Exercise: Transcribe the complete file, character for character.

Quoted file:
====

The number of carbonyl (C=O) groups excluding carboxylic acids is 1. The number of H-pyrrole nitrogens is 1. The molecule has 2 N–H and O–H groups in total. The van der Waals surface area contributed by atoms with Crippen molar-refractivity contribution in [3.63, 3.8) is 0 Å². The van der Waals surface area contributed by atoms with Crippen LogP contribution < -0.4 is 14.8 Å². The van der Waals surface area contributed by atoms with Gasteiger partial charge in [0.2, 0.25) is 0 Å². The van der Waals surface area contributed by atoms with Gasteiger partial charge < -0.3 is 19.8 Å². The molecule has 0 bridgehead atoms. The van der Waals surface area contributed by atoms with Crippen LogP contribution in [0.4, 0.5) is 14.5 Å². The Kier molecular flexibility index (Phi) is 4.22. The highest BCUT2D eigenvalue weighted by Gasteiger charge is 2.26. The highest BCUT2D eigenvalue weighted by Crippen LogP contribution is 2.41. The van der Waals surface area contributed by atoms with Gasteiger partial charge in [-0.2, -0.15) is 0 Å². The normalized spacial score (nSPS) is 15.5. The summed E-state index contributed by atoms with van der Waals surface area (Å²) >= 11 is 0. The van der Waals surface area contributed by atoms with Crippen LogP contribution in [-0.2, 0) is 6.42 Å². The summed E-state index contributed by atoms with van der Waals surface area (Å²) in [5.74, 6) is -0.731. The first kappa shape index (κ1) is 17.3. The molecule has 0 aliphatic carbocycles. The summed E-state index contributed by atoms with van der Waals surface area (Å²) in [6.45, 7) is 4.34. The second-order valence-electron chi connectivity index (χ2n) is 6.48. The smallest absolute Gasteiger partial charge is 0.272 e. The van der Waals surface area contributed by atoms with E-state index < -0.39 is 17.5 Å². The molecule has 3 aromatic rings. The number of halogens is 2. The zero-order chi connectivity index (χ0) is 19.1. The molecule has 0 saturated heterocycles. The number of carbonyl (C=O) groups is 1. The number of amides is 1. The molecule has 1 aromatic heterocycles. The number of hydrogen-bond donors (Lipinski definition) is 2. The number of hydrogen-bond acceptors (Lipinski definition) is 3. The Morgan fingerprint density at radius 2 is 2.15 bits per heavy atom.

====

The number of carbonyl (C=O) groups excluding carboxylic acids is 1. The number of H-pyrrole nitrogens is 1. The molecule has 2 N–H and O–H groups in total. The van der Waals surface area contributed by atoms with Crippen molar-refractivity contribution in [3.63, 3.8) is 0 Å². The van der Waals surface area contributed by atoms with Crippen LogP contribution < -0.4 is 14.8 Å². The van der Waals surface area contributed by atoms with Gasteiger partial charge in [0.2, 0.25) is 0 Å². The van der Waals surface area contributed by atoms with Gasteiger partial charge < -0.3 is 19.8 Å². The molecule has 0 bridgehead atoms. The van der Waals surface area contributed by atoms with Crippen LogP contribution in [0.4, 0.5) is 14.5 Å². The Kier molecular flexibility index (Phi) is 4.22. The highest BCUT2D eigenvalue weighted by Gasteiger charge is 2.26. The highest BCUT2D eigenvalue weighted by Crippen LogP contribution is 2.41. The van der Waals surface area contributed by atoms with Gasteiger partial charge in [-0.2, -0.15) is 0 Å². The normalized spacial score (nSPS) is 15.5. The summed E-state index contributed by atoms with van der Waals surface area (Å²) >= 11 is 0. The van der Waals surface area contributed by atoms with Crippen LogP contribution in [-0.2, 0) is 6.42 Å². The summed E-state index contributed by atoms with van der Waals surface area (Å²) in [5.74, 6) is -0.731. The first kappa shape index (κ1) is 17.3. The molecule has 0 aliphatic carbocycles. The summed E-state index contributed by atoms with van der Waals surface area (Å²) in [6.45, 7) is 4.34. The second-order valence-electron chi connectivity index (χ2n) is 6.48. The smallest absolute Gasteiger partial charge is 0.272 e. The van der Waals surface area contributed by atoms with E-state index < -0.39 is 17.5 Å². The molecule has 3 aromatic rings. The number of halogens is 2. The zero-order chi connectivity index (χ0) is 19.1. The molecule has 0 saturated heterocycles. The number of carbonyl (C=O) groups is 1. The number of amides is 1. The molecule has 1 aromatic heterocycles. The number of hydrogen-bond donors (Lipinski definition) is 2. The number of hydrogen-bond acceptors (Lipinski definition) is 3. The Morgan fingerprint density at radius 2 is 2.15 bits per heavy atom.